STATE v. BROOKS

No. 8620SC365.

349 S.E.2d 630 (1986)

STATE of North Carolina v. Jason Oleen BROOKS.

Court of Appeals of North Carolina.

November 4, 1986.


Attorney(s) appearing for the Case

Atty. Gen. Lacy H. Thornburg by Sp. Deputy Atty. Gen. Daniel F. McLawhorn, Raleigh, for the State.

W. David McSheehan, Monroe, for defendant-appellant.


WELLS, Judge.

Defendant contends the trial court erred in denying his motions for a continuance at the commencement of his trial. Defendant did not submit an affidavit in support of these motions. Counsel for defendant simply stated that he needed time to examine what had been produced in discovery. In particular, counsel stated that he needed additional time in order to obtain an independent chemical analysis of the white powder sold to Agent Hawkins.

Defendant contends on appeal that because the court refused to grant his motions for a continuance, he was denied his constitutional right to effective assistance of counsel in that he was not given a reasonable time to investigate and prepare his case. We disagree.

Ordinarily, a motion for a continuance is a matter within the trial court's discretion, and thus any ruling is not reversible absent an abuse of discretion. State v. Massey, 316 N.C. 558, 342 S.E.2d 811 (1986). However, if a motion to continue is based on a constitutional right as is the case here, then it presents a question of law which is fully reviewable on appeal. Id. See also State v. Covington, 317 N.C. 127, 343 S.E.2d 524 (1986). "A motion for a continuance should be supported by an affidavit showing sufficient grounds for the continuance." State v. Kuplen, 316 N.C. 387, 343 S.E.2d 793 (1986). "A continuance is proper if there is a belief that material evidence will come to light and such belief is reasonably grounded on known facts, but a mere intangible hope that something helpful to a litigant may possibly turn up affords no sufficient basis for delaying a trial." State v. Pollock, 56 N.C. App. 692, 289 S.E.2d 588, appeal dismissed, 305 N.C. 590, 292 S.E.2d 573 (1982), citing State v. Tolley, 290 N.C. 349, 226 S.E.2d 353 (1976). Even if a trial court erroneously denies a motion for a continuance, a defendant still must show that he was prejudiced thereby. Massey, supra.

We hold that the defendant has not shown that the denial of his motions for a continuance was prejudicial error or an abuse of the trial court's discretion. Defendant filed no affidavits in support of his motions. We could surmise that, by conducting his own analysis, defendant sought to challenge the State's contention that the white powder sold to Agent Hawkins was indeed cocaine. However, defendant offered evidence through the direct testimony of Ronald McManus that the white powder sold to Agent Hawkins was cocaine. The nature of the substance thus was never a material issue in the case.

Defendant also contends that his counsel lacked sufficient time to review the transcript of the probable cause hearing for Ronald and Pam McManus, which defendant requested during discovery and received two days before trial. Additionally, defendant contends that the "record ... reflects that the time between the indictment and ... trial ... was insufficient for the [d]efendant to prepare any defense...." However, in this regard neither of defendant's oral motions made at the commencement of trial was "supported by some form of detailed proof indicating sufficient grounds for ... delay." State v. Searles, 304 N.C. 149, 282 S.E.2d 430 (1981). Defendant raises these specific contentions for the first time on appeal. Further, defendant has not shown that counsel's performance at trial or prior to trial was in any way deficient. See State v. Teasley, 82 N.C. App. 150, 346 S.E.2d 227. Accordingly, this assignment of error is overruled.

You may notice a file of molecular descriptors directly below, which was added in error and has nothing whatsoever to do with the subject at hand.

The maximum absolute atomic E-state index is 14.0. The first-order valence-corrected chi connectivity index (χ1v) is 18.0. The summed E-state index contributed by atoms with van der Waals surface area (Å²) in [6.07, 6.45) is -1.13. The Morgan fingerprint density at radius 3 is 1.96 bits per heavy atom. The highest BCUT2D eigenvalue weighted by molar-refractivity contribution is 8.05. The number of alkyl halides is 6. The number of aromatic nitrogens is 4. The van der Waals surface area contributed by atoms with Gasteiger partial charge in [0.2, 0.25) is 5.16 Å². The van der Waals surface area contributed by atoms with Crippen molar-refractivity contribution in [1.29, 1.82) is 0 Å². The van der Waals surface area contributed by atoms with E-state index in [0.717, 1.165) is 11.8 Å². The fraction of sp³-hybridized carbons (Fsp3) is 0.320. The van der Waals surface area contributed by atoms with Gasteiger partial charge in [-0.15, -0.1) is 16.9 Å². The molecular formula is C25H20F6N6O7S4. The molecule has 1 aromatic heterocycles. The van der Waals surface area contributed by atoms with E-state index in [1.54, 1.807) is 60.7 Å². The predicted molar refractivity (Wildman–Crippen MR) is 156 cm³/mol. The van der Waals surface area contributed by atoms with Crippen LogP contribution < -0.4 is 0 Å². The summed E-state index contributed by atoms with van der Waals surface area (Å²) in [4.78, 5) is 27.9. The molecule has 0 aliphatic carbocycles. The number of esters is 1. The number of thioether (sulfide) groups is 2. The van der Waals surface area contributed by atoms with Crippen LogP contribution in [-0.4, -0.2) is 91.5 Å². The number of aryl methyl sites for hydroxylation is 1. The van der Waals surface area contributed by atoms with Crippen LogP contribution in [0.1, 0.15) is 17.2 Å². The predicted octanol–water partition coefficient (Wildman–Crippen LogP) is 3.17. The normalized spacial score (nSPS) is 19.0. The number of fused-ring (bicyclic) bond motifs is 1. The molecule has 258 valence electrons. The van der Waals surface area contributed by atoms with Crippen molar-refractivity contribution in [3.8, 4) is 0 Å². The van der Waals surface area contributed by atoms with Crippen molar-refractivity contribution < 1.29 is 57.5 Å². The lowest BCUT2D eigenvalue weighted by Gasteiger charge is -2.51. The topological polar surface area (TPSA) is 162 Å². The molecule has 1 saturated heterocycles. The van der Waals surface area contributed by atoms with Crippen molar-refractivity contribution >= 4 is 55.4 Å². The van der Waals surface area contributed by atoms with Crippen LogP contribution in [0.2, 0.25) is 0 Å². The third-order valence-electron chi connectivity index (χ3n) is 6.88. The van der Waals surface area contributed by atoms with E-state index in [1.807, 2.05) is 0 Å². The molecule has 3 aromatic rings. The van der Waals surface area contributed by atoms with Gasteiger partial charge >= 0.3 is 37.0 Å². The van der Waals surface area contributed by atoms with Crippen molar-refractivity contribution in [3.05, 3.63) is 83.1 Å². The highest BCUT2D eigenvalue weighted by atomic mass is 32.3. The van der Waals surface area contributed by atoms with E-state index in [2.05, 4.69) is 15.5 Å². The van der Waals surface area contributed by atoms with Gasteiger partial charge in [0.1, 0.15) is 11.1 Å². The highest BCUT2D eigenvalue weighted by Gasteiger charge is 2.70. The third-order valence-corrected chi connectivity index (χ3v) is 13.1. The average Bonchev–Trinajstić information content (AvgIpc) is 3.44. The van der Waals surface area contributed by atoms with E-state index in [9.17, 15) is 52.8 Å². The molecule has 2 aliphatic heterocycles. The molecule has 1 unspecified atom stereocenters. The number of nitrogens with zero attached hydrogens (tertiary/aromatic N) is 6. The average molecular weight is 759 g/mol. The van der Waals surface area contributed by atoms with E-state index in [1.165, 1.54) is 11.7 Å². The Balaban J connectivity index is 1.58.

In a related assignment of error, defendant contends the trial court erred in denying his motion for a mistrial. Defendant argues that "because the trial court ... erroneously denied his motion[s] for a continuance," he was entitled to a mistrial. This contention is premised on defendant's "continuance" argument, supra, and it fails for the reasons set forth in discussing that argument.

Defendant contends the court erred in failing to grant his motion for a recess pursuant to N.C.Gen.Stat. § 15A-910(2). We disagree.

When the State called Pam McManus to testify, defendant moved for a recess arguing that the State had failed to comply with an order for discovery entered by the court on 5 November 1985. Specifically, defendant maintained that the State failed to comply with paragraph "c" of the 5 November Order which required the State to provide "[a]ll written, recorded, or oral statements of a co-defendant which the State intends to offer at trial, as provided by G.S. 15A-903(b)." N.C.Gen.Stat. § 15A-903(b), however, is limited to joint trials of co-defendants. Defendant acknowledges this limitation in G.S. 15A-903(b) but contends that the 5 November Order effectively modified this section, presumably by its failure to mention expressly the "joint trial" limitation. However, we disagree with defendant's interpretation of the 5 November Order and hold that G.S. 15A-903(b) is inapplicable because defendant and Pam McManus were not tried jointly.

Defendant further contends that the court should have granted a recess pursuant to N.C.Gen.Stat. § 15A-1054(c) which provides as follows: